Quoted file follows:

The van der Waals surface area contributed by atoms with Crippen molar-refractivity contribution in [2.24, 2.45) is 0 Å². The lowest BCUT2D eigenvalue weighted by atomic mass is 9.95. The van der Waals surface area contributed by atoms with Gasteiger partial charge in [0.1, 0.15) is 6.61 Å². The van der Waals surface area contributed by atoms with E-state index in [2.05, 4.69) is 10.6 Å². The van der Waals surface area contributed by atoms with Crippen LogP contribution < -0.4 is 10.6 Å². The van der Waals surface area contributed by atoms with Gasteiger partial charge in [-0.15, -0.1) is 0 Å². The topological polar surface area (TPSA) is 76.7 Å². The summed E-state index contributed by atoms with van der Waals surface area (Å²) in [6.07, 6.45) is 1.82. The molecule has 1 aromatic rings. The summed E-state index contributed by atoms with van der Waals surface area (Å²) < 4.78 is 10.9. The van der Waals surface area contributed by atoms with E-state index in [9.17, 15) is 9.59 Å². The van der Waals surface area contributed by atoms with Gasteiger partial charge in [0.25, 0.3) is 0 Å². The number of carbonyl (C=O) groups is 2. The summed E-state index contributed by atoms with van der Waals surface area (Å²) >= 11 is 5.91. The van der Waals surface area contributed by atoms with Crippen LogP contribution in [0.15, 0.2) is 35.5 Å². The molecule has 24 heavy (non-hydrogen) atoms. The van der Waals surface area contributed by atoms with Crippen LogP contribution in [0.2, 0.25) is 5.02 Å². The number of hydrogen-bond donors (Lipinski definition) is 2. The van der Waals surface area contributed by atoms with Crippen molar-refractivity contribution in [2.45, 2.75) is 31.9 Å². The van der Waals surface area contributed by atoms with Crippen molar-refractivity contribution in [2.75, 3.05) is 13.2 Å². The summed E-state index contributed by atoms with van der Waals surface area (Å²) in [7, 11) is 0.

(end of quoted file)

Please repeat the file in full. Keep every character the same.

The van der Waals surface area contributed by atoms with Crippen molar-refractivity contribution in [2.24, 2.45) is 0 Å². The lowest BCUT2D eigenvalue weighted by atomic mass is 9.95. The van der Waals surface area contributed by atoms with Gasteiger partial charge in [0.1, 0.15) is 6.61 Å². The van der Waals surface area contributed by atoms with E-state index in [2.05, 4.69) is 10.6 Å². The van der Waals surface area contributed by atoms with Crippen LogP contribution < -0.4 is 10.6 Å². The van der Waals surface area contributed by atoms with Gasteiger partial charge in [-0.15, -0.1) is 0 Å². The topological polar surface area (TPSA) is 76.7 Å². The summed E-state index contributed by atoms with van der Waals surface area (Å²) in [6.07, 6.45) is 1.82. The molecule has 1 aromatic rings. The summed E-state index contributed by atoms with van der Waals surface area (Å²) < 4.78 is 10.9. The van der Waals surface area contributed by atoms with E-state index in [9.17, 15) is 9.59 Å². The van der Waals surface area contributed by atoms with Gasteiger partial charge in [0.25, 0.3) is 0 Å². The number of carbonyl (C=O) groups is 2. The summed E-state index contributed by atoms with van der Waals surface area (Å²) >= 11 is 5.91. The van der Waals surface area contributed by atoms with Crippen LogP contribution in [0.15, 0.2) is 35.5 Å². The molecule has 24 heavy (non-hydrogen) atoms. The van der Waals surface area contributed by atoms with Crippen LogP contribution in [0.2, 0.25) is 5.02 Å². The number of hydrogen-bond donors (Lipinski definition) is 2. The van der Waals surface area contributed by atoms with Crippen molar-refractivity contribution in [2.45, 2.75) is 31.9 Å². The van der Waals surface area contributed by atoms with Crippen molar-refractivity contribution in [2.75, 3.05) is 13.2 Å². The summed E-state index contributed by atoms with van der Waals surface area (Å²) in [7, 11) is 0.